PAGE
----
The Federal Reserve began removing its post-9/11 emergency money-creation late last June. Since then stock prices have gone up and bond rates have come down. Conventional wisdom was wrong.
Alan Greenspan is clearly on the right track. He has gradually removed excess money in order to head off inflationary expectations. This begs a question, however: If a restrained monetary policy is so bad, why have markets responded so positively? The answer is that in the current economic environment, less is more. Less Fed money creation will generate more economic prosperity.
After this week’s Fed move to raise their target rate a quarter point to 2.25 percent, stocks again went up and bond yields again went down. Conventional wisdom that Fed restraint is bad for markets and the economy has again been proven wrong.
All the chatter about the twin budget and trade deficits forcing the Fed’s hand is just so much nonsense. Strong economic growth is reducing the budget deficit through higher tax collections while rising import demands have widened the trade gap. However, both are signs of economic strength, not weakness.
In fact, rising U.S. import demand is keeping the weak economies of Western Europe and Japan afloat. It’s just about the only real source of economic stimulus for the countries that refuse to adopt the Reagan paradigm of lower tax rates and market-oriented deregulation. Critics of the American economic model call this “cowboy capitalism.” But Europe and Japan need to put on their Stetsons and spurs if they are to start reigniting economic growth. Sanctimonious scolds, in Europe especially, should look to their own problems — including a 10 percent unemployment rate.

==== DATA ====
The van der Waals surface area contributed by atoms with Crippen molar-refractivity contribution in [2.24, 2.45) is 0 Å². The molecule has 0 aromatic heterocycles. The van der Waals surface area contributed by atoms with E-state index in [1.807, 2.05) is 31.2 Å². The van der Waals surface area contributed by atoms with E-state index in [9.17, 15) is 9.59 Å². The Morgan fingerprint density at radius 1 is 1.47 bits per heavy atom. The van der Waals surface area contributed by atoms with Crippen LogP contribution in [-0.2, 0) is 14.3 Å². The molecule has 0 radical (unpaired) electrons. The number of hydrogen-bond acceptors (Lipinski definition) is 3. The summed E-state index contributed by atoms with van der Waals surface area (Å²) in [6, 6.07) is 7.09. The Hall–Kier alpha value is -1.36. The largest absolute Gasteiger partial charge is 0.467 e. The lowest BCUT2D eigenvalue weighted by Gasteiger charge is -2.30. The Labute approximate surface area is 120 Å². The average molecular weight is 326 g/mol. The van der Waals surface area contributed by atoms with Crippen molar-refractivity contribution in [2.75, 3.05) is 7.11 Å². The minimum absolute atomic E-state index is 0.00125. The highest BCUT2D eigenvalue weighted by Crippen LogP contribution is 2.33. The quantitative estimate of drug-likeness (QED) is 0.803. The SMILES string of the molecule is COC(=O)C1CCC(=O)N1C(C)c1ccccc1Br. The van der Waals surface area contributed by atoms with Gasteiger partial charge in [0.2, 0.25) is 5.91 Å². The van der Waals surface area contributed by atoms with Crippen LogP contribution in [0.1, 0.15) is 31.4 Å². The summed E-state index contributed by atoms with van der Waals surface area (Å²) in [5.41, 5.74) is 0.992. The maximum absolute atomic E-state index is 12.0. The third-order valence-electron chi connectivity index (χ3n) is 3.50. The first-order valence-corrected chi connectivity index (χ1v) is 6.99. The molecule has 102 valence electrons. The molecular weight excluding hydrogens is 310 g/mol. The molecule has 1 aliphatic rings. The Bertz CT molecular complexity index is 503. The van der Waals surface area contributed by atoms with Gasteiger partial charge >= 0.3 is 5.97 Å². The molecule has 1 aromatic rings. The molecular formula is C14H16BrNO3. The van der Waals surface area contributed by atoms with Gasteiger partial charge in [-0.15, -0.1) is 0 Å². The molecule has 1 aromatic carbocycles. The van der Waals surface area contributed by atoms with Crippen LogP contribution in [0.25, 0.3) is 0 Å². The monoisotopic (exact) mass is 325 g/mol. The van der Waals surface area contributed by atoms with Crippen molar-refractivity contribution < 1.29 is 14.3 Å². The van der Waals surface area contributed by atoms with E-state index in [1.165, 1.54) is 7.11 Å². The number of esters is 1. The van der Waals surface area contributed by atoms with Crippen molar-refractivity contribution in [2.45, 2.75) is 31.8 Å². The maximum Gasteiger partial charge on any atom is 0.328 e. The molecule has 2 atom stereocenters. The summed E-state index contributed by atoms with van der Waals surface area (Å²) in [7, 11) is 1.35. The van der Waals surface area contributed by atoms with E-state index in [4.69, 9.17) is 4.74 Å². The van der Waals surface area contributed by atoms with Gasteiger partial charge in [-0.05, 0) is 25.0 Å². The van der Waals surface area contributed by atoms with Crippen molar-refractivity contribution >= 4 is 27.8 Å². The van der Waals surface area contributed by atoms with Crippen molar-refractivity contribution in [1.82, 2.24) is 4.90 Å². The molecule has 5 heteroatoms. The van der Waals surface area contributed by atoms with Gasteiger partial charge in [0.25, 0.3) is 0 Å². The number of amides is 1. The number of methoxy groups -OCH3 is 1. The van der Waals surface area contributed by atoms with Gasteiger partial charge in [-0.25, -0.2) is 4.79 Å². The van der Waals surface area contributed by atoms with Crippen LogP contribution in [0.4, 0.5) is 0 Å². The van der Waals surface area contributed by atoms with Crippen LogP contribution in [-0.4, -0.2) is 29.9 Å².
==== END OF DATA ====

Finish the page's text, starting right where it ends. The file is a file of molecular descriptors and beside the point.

Meanwhile, U.S. economic policy is gradually shifting. In the 2000-02 period the problem was deflationary recession. The correct solution, implemented by President Bush and Fed chair Alan Greenspan, was lower tax rates and easy money. Over the past 2 years rising employment and investment have responded to new tax incentives while the Fed’s stepped-up money creation provided the liquidity to fund recovery. Call this recovery phase one.
Now we are entering phase two. A handsomely reelected President Bush will move to make the tax cuts permanent while the central bank will restrain money creation in order to stabilize the dollar and maintain domestic price stability. This phase might be characterized as tax cuts and stable money.
Along with other pro-growth measures — such as Social Security reform anchored by personal savings accounts, tax simplification that will likely flatten marginal rates and broaden the tax base, reform of litigation-settlement abuse, and energy deregulation — the policy mix of supply-side fiscal reform coupled with stable money should prolong a non-inflationary 4 percent growth path for years to come.
The Fed’s job is not yet complete. The recent spurt in gold prices, as well as a modest creeping up of inflation, suggests the need for more bond sales by the central bank in order to drain excess money. As a result, short-term interest rates will rise to more normal levels (think 3 to 4 percent) in the year ahead.
Judging from the positive response of stocks and bonds to this year’s Fed adjustment, another year of “measured” Fed actions will be well received by the markets and the economy. Let the worry warts worry. Let the pessimists whine away. The fact is, lower tax rates and sound money will deliver a long prosperity boom.